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Alabama: is it a bribe or a contribution?

The Birmingham News reports: Minutes after a jury convicted him on bribery charges, former Gov. Don Siegelman was outside the federal courthouse saying that, if he was guilty of a crime, so were most of Alabama's politicians.

"If I'm in trouble for this, every public official who has ever taken money and appointed that person to a board, agency or commission is up the creek without a paddle," Siegelman said.

It's obvious that people give money to politicians thinking their interests will be served and that board appointments, votes on legislation and other favorable actions might follow.

But prosecutors in the corruption case said the difference is when a deal is struck - when the politician agrees to do a certain thing for a certain amount of cash. That crosses the line into bribery and selling your public office.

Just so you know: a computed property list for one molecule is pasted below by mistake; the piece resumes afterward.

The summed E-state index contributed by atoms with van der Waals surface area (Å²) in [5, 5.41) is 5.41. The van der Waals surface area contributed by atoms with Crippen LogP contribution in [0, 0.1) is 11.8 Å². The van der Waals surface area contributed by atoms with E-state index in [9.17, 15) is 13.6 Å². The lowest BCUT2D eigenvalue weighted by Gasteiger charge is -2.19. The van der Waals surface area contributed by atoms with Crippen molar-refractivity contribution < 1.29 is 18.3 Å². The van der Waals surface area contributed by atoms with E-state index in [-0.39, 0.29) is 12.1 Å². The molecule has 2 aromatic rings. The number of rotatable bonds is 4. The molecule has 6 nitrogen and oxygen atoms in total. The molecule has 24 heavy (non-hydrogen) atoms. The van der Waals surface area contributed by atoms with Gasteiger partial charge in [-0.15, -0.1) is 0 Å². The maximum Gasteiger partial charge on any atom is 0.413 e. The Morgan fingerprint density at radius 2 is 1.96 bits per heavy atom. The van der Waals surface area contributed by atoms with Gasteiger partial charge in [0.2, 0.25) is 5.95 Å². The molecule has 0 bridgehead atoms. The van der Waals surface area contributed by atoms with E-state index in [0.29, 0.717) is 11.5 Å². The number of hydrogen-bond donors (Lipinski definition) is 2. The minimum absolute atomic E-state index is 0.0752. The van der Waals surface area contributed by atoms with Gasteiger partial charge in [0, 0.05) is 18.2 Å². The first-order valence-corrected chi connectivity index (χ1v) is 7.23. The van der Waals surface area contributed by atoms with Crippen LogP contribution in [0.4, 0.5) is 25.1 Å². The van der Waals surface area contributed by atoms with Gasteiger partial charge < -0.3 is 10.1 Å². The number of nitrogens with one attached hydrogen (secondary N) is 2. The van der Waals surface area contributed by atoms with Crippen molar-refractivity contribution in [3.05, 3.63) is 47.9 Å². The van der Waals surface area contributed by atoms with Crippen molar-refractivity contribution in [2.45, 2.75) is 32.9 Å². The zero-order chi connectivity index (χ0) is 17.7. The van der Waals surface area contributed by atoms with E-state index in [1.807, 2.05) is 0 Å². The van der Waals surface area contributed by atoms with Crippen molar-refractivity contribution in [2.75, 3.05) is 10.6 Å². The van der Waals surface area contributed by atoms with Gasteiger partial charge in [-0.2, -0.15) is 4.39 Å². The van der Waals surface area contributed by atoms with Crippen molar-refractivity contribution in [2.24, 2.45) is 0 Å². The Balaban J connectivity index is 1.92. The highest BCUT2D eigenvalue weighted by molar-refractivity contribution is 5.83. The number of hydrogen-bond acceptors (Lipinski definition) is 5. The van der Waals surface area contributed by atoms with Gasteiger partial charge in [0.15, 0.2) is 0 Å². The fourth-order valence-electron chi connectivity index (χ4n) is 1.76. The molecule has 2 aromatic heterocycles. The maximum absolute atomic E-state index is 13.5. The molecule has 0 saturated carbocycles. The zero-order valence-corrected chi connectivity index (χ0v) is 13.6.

That was the assessment of Louis Franklin, the lead prosecutor in the case.

"It's not a run-of-the mill, `This guy gave me a decent contribution so I'll give him a spot in my Cabinet.' This was a specific agreement," Franklin said. ...

One politician predicted the Siegelman verdict will cause politicians to choose their words more carefully when talking to contributors - at least until they forget about the case.

"I learned a long time ago from the feds that you never talk about money and legislation in the same conversation. You don't want to give the perception you are selling your vote," said Rep. John Rogers, D-Birmingham. -- A contribution vs. a bribe

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